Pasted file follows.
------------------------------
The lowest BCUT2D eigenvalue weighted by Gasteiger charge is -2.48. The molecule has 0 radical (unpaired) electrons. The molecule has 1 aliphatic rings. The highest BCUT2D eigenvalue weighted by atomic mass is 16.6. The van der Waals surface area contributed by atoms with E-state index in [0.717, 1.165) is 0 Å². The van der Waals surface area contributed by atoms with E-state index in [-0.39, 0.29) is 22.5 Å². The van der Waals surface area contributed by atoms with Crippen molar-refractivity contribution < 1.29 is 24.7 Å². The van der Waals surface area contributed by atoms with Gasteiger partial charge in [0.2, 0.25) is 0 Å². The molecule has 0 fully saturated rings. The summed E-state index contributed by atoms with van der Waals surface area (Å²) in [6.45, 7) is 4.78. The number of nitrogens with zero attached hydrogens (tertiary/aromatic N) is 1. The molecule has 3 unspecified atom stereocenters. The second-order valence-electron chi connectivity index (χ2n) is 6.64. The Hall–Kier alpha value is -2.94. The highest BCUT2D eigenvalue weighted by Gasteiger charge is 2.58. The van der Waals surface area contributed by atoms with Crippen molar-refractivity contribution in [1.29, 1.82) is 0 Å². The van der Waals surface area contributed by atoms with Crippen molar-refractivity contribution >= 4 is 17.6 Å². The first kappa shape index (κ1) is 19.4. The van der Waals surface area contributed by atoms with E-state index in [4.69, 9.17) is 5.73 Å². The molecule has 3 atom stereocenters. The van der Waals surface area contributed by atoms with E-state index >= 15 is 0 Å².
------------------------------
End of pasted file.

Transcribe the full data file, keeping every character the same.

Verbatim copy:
The lowest BCUT2D eigenvalue weighted by Gasteiger charge is -2.48. The molecule has 0 radical (unpaired) electrons. The molecule has 1 aliphatic rings. The highest BCUT2D eigenvalue weighted by atomic mass is 16.6. The van der Waals surface area contributed by atoms with E-state index in [0.717, 1.165) is 0 Å². The van der Waals surface area contributed by atoms with E-state index in [-0.39, 0.29) is 22.5 Å². The van der Waals surface area contributed by atoms with Crippen molar-refractivity contribution < 1.29 is 24.7 Å². The van der Waals surface area contributed by atoms with Gasteiger partial charge in [0.2, 0.25) is 0 Å². The molecule has 0 fully saturated rings. The summed E-state index contributed by atoms with van der Waals surface area (Å²) in [6.45, 7) is 4.78. The number of nitrogens with zero attached hydrogens (tertiary/aromatic N) is 1. The molecule has 3 unspecified atom stereocenters. The second-order valence-electron chi connectivity index (χ2n) is 6.64. The Hall–Kier alpha value is -2.94. The highest BCUT2D eigenvalue weighted by Gasteiger charge is 2.58. The van der Waals surface area contributed by atoms with Crippen molar-refractivity contribution in [1.29, 1.82) is 0 Å². The van der Waals surface area contributed by atoms with Crippen molar-refractivity contribution >= 4 is 17.6 Å². The first kappa shape index (κ1) is 19.4. The van der Waals surface area contributed by atoms with E-state index in [4.69, 9.17) is 5.73 Å². The molecule has 3 atom stereocenters. The van der Waals surface area contributed by atoms with E-state index >= 15 is 0 Å².